By Ray Stern
By Ray Stern
By New Times
By Amy Silverman
By Stephen Lemons
By Stephen Lemons
By Monica Alonzo
By Chris Parker
Near the end of the game, DeBrusk got tangled near center ice with opposing enforcer Dody Wood, also a journeyman player in his mid-20s. DeBrusk and Wood dropped their gloves, then grabbed and pummeled each other for what seemed to be minutes.
The pair obeyed the unwritten rules of hockey fighting--no hair-pulling, kneeing or eye-gouging. DeBrusk grabbed the "V" in front of Wood's sweater with his left hand, and punched with his right, landing several blows as he ate a few shots himself.
The refs never did stop the fight. Instead, the pair dropped their hands in exhaustion, shoved each other away, and skated off to opposite ends of the ice.
A woman yelled down at Wood, "Hey, you're so tired you couldn't even finish the fight!" Not missing a beat, Wood replied that he wasn't too tired to do something lewd to her. With that, he won over the enemy crowd.
After a spirited practice on Easter Sunday morning, DeBrusk spoke of his career, season and dreams:
"I've been fortunate in my career as far as the up-and-down stuff, especially in my role as the enforcer, tough guy, whatever you want to call it. This team was doing so well at the beginning of the year, it just was a tough lineup to crack. Now, they've given me a chance to play a few games, and I'll take any chance I can get.
"I love it. Schony is giving me an opportunity to play here--I've got to work harder, bang and crash, maybe create an offensive opportunity. I'm not an offensively blessed guy, though if I get a shot in front of the net, I can bury it. I love scoring goals--who doesn't? But I'm a banger.
"You don't necessarily finish body checks to try to hurt somebody. The reason you hit people is because guys don't like getting hit, especially finesse guys. It makes him get rid of the puck a tenth of a second quicker than he ordinarily would. Instead of making a good pass, he might give us a chance to score. Those are the little victories.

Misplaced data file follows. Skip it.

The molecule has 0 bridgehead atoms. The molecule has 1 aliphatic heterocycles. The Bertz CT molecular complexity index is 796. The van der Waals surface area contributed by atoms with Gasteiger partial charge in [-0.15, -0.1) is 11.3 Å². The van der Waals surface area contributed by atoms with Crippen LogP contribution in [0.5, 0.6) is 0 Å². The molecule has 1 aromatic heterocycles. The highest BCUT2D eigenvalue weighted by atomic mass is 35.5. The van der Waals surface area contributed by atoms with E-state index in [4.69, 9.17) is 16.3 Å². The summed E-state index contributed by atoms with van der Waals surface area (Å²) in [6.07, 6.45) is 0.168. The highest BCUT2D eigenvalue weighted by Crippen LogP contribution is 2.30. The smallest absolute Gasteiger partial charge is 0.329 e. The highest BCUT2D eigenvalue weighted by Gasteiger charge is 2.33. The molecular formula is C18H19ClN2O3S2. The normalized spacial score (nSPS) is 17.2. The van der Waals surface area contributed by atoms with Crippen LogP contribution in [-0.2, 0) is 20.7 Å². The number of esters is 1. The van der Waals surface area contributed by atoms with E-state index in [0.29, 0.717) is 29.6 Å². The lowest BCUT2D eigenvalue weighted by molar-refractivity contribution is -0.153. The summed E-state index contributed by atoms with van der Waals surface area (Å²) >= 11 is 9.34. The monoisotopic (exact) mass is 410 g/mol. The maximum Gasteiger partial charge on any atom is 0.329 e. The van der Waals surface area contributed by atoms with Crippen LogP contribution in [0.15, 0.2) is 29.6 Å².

"When I got sent down this year, I said to myself, 'Go down there and bust your ass, be physical, get in your fights, and hopefully, if they need that aspect of the game, maybe you'll get the call.' The worst thing you can do is get sent down and sulk and say, 'I can't believe I'm not in the NHL.'
"It's kind of like the movie [The Edge], where they're in a plane crash and are stuck out in boonieville. They start to panic a little bit, and the Anthony Hopkins character says, 'You know why people die out in the wilderness? They die of shame because they sit there and start to pity themselves. They don't keep themselves active and use their head and body to get back out.' That's kind of an analogy I like to use."
Louie DeBrusk grew up in a town of 6,000 near Lake Huron in Ontario, and can't remember when he wasn't a hockey player.
"When I was younger, I was always one of the top two or three guys, and I played with older kids. I started to grow when I was a teenager, and I started to fight. I think it was just my way to get acceptance. I think I do have a temper, but I'm a pretty easygoing guy--I'm not a barroom brawler by any means these days.
"I remember the first hockey fight I got into, in a summer league. I had fought some guy who was three years older than me--about 20--and we were driving home in the van after the game, and I was still pumped with the adrenaline rush. I was, like, 'Wow, I feel so, wow!' From that day on, I was looking for it.
"All of your teammates have an immediate added respect for you. I could fit in really easily on a team, go out there and get a few hits, throttle some guy, and everybody loved me.
"It's funny, but many of the NHL fourth-line physical guys are the nicest guys on the team. We don't take anything for granted. We understand that we're plumbers to a certain degree, and we're happy to be here.
"Some people look at hockey as a barbaric sport. From the outsider's point of view, I can understand how they get that perception. They see two guys drop their gloves, go toe to toe, and they see blood on the ice, or a guy loses some teeth. That's part of the game, but it doesn't happen every night. We're more controlled than people think. I guess I'm just used to it.
"I'm just like a little kid again playing with this team. You appreciate it a lot more when you've been through what I have. I've been sittin' around the dressing room before games, telling myself, 'You know what, Louie? You're going to play in the National Hockey League tonight, in front of 16,000 people. That's a great thing.'"
October 11, 1998